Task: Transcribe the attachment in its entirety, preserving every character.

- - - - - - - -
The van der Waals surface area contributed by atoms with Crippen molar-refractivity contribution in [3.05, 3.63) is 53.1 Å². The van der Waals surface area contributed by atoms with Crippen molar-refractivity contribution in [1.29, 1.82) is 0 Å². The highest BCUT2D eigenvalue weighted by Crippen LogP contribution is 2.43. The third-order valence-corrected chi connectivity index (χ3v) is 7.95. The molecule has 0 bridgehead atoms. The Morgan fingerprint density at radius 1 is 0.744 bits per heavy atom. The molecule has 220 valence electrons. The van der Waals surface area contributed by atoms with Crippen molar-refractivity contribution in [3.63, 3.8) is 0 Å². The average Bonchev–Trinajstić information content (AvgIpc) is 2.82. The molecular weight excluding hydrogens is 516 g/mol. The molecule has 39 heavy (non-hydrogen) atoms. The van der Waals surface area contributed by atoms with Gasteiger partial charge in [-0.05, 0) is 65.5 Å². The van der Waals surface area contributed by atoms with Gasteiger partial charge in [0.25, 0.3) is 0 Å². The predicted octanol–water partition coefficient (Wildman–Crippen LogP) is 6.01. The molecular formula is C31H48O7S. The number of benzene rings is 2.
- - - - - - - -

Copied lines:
The van der Waals surface area contributed by atoms with Crippen molar-refractivity contribution in [3.05, 3.63) is 53.1 Å². The van der Waals surface area contributed by atoms with Crippen molar-refractivity contribution in [1.29, 1.82) is 0 Å². The highest BCUT2D eigenvalue weighted by Crippen LogP contribution is 2.43. The third-order valence-corrected chi connectivity index (χ3v) is 7.95. The molecule has 0 bridgehead atoms. The Morgan fingerprint density at radius 1 is 0.744 bits per heavy atom. The molecule has 220 valence electrons. The van der Waals surface area contributed by atoms with Crippen molar-refractivity contribution in [3.63, 3.8) is 0 Å². The average Bonchev–Trinajstić information content (AvgIpc) is 2.82. The molecular weight excluding hydrogens is 516 g/mol. The molecule has 39 heavy (non-hydrogen) atoms. The van der Waals surface area contributed by atoms with Gasteiger partial charge in [-0.05, 0) is 65.5 Å². The van der Waals surface area contributed by atoms with Gasteiger partial charge in [0.25, 0.3) is 0 Å². The predicted octanol–water partition coefficient (Wildman–Crippen LogP) is 6.01. The molecular formula is C31H48O7S. The number of benzene rings is 2.